8. Meditate on the thought of God, On the remembrance of death, and recollect your sins with self reproach. Be conscious of these things and speak about them often with yourself m where am I going? Or: I am a worm and not man. p 79
9. Prayer must not be simply an occupation for a certain time ,but a permanent state of spirit. p 80
10. He who prays without ceasing dwells constantly in the Lord, knows the Lord as God, acquires fear of Him, by fear enters into purity, and by purity into divine love. p 84
11. God is everywhere: see that your thoughts too are always with God. p86
12. The principle thing is to walk before God, or under God’s eye, aware that God is looking at you, searching your soul and heart, seeing all that is there. p 90
13. There is just one method which is obligatory for all: to stand with the attention in the heart. p98
The essential part is to dwell in God, and this walking before God means that you live with the conviction ever before your consciousness that God is in you, as He is in everything: you live in the firm assurance that He sees all that is within you, knowing you better than you know yourself. p100
14. Awaken in your soul the thirst for salvation...And then cry out to Him...It is not words that matter but your feeling nags towards the Lord. p 108
15. Let the Jesus Prayer be on your tongue; let God’s presence be before your mind; and in your heart let there be the thirst for God, for communion with the Lord. When all this becomes permanent, then the Lord, seeing how you exert yourself, will give you what you ask. p108
16. To achieve spontaneous prayer, we must force ourselves to pray in a particular way — with the Jesus Prayer. p113
17. Before or after your rule of prayer, night and morning or during the day, consecrate a fixed period of time for the performance of this one prayer. p 113
18. The more the Jesus Prayer penetrates into the heart, the warmer the heart becomes, and the more self propelled becomes the prayer, so that the fire of spiritual life is kindled in the heart. p 114
19. When you pray, do not end your prayer without having aroused in your heart some feeling towards God, whether it be reverence, or devotion, or thanksgiving, or glorification, or humility and contrition, or hope and trust. Also when after prayer you begin to read, do not finish reading without having felt in your heart the truth of what you read. p 120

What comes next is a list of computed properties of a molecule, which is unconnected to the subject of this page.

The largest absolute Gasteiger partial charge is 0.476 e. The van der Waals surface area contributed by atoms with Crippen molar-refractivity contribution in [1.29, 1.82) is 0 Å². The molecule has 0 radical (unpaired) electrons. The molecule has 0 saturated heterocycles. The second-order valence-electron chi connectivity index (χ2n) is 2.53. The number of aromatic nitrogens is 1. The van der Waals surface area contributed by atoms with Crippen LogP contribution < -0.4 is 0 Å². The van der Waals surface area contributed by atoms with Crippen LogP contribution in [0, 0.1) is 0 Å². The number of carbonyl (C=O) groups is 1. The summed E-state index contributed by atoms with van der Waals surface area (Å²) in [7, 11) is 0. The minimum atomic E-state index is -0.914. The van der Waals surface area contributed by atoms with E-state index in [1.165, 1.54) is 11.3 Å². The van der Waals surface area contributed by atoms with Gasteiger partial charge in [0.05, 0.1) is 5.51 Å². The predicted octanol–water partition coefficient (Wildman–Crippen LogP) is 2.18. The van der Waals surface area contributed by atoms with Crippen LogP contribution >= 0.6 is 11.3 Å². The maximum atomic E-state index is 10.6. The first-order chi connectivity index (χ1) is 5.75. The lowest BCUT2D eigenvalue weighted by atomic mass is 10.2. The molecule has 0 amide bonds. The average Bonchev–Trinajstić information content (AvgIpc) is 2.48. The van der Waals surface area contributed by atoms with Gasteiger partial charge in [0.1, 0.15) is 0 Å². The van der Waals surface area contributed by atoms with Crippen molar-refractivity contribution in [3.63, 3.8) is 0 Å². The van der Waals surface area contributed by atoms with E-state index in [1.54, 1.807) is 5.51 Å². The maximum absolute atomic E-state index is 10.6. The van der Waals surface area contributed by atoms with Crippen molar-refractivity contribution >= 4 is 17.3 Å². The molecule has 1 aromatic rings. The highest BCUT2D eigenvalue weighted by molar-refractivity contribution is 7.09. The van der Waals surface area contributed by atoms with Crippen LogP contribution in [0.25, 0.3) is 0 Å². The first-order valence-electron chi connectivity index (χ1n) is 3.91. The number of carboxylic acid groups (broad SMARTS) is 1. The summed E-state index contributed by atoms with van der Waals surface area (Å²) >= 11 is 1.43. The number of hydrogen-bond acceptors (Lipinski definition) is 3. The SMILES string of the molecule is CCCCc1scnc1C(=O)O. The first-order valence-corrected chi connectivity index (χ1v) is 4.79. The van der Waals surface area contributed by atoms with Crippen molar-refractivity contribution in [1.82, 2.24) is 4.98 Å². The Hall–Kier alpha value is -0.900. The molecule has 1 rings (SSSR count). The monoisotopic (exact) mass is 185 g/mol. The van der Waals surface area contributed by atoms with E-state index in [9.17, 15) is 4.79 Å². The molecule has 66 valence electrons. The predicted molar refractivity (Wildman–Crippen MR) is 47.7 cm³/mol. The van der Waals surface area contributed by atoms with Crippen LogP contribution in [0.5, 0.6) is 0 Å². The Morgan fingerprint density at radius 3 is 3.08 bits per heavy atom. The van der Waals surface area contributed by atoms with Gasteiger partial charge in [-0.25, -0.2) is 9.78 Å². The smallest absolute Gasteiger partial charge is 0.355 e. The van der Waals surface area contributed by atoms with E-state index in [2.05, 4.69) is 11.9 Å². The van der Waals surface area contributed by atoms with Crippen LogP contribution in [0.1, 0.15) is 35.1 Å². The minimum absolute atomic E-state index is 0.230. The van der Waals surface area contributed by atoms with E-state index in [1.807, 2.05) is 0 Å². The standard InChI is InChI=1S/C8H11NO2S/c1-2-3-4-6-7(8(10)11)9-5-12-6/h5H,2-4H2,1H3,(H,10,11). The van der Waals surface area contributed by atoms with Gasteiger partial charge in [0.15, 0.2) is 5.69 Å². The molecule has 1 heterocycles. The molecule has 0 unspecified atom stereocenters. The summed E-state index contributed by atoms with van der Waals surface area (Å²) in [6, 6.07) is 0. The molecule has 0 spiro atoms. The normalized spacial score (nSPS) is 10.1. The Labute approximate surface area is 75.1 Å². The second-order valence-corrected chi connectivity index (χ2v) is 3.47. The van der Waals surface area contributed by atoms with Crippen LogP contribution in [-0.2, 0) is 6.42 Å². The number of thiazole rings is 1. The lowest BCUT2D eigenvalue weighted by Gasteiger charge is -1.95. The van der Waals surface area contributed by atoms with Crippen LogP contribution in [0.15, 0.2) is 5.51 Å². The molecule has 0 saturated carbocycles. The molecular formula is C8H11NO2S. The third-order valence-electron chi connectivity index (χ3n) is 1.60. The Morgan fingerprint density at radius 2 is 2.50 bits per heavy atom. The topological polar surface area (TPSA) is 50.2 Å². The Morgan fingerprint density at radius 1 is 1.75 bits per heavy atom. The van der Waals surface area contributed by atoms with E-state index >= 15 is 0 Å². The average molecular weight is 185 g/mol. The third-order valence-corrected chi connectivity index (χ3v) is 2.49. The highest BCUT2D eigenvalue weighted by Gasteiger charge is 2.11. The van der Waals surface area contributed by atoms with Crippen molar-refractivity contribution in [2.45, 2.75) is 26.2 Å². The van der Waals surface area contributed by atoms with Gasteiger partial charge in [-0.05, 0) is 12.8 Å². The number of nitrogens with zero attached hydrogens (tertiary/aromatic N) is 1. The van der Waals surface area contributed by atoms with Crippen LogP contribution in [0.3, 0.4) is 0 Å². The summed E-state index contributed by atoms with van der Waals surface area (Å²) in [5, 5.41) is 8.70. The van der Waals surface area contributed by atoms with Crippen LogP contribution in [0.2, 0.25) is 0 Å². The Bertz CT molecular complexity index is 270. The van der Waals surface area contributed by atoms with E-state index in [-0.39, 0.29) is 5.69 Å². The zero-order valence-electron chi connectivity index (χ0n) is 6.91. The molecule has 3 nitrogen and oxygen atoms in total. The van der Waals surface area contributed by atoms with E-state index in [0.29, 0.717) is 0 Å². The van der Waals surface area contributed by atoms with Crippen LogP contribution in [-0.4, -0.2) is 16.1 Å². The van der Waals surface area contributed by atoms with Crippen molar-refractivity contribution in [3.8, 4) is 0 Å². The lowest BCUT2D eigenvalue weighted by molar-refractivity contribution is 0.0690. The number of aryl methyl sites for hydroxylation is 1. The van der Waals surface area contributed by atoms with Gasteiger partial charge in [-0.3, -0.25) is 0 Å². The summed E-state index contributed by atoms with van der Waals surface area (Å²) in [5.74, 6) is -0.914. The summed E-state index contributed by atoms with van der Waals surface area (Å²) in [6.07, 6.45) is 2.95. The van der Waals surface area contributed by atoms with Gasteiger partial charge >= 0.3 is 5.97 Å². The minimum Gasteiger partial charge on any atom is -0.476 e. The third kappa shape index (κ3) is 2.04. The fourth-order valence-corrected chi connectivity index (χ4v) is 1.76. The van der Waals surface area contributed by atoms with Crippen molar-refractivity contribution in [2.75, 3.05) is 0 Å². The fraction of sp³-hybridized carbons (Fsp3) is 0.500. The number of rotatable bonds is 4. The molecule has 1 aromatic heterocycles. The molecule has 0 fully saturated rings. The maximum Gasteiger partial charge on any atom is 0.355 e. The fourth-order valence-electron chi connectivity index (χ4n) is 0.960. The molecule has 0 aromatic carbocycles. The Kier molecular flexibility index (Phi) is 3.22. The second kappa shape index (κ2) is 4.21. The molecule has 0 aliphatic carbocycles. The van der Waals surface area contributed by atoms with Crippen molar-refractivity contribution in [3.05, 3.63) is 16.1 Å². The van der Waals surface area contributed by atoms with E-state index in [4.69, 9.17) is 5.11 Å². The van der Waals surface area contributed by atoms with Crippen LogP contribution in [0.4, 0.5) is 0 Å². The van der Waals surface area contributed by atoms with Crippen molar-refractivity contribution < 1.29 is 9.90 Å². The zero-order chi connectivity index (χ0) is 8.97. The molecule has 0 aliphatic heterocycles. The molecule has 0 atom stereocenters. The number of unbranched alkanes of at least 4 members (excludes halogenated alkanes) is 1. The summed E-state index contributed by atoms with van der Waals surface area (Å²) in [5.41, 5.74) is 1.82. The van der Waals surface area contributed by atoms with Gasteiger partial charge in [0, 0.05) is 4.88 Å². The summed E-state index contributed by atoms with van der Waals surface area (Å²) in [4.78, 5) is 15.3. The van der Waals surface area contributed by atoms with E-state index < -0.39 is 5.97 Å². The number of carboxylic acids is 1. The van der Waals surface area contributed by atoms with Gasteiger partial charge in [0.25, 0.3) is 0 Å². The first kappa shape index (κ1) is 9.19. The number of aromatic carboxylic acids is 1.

20. Our whole object is to acquire the habit of keeping our attention always on the Lord... p122
21. Any rule of prayer that is properly followed will produce as its first fruits attention and a warm tenderness of heart. p 124
22. It is necessary in the first place to be cleansed of passions. p 126
23. Try to acquire a kind of soreness in your heart. p 127
24. Consider everyone to be better than yourself. p 129
25. Establish in the heart a quiet but warm and constant feeling towards God, not expecting ecstasy or any extraordinary state. p131
26. But as soon as man expects to achieve something in virtue of his own power and self-mastery, then immediately true spiritual life, full of grace, is extinguished. p 134
27. Also must he force himself to self-belittlement, regarding himself as poor and the lowest of all men; he must refrain from idle talk, always studying the words of the lord and keeping them on his lips and in his heart. He should also force himself to avoid irritation and angry speech... p135
28. It is best never to think of yourself as having attained anything, but always to see yourself as poor, naked, blind, and worthless. p 136
29. He who in total humility puts himself in the hand of a merciful God, attracts the Lord to himself. p 136
30. If you have filled your mind with earthly things, if you have given yourself up to the cares of daily business, you have already quenched the Spirit. p150
31. Set your affection on things above, not on things of the earth. p151
32. Do not measure yourself. If you think you can decide any question about your progress, it means that you are beginning to measure yourself to see how much you have grown. Please avoid this as you would avoid fire. p 159
33. Remembrance of God is never idle but invariably leads us to meditate on the perfection of God and on His goodness, truth, creation, Providence, redemption, judgement, and reward. p 163
34. It is wrong to become attached to too much reading. It leads to no good and builds a wall between heart and God. It leads to the development of a harmful curiosity and sophistry. p168
35. Instead of concentration upon external behavior, all those who work on themselves must have as their aim to be attentive and vigilant, and to walk in the presence of God. p 170
36. When we have no communion with God, and do not feel Him within us, we must recognize that we have turned away from our aim and from the way chosen for us. p 172
37. You must believe that the Lord Jesus Christ is within us—by the power of baptism and holy communion, according to His own promise; for He is united with us through these Sacraments. p 173
38. The kingdom of God is within us when God reigns in us... This reign begins as soon as we resolve to serve God in our Lord Jesus Christ, by the grace of the Holy Spirit. Then the Christian hands over to God his consciousness and freedom...and God accepts the sacrifice. p 180
39. What have you to feel above all else? Self-satisfaction, self-appreciation, self-conceit, and all other things beginning with self. p 187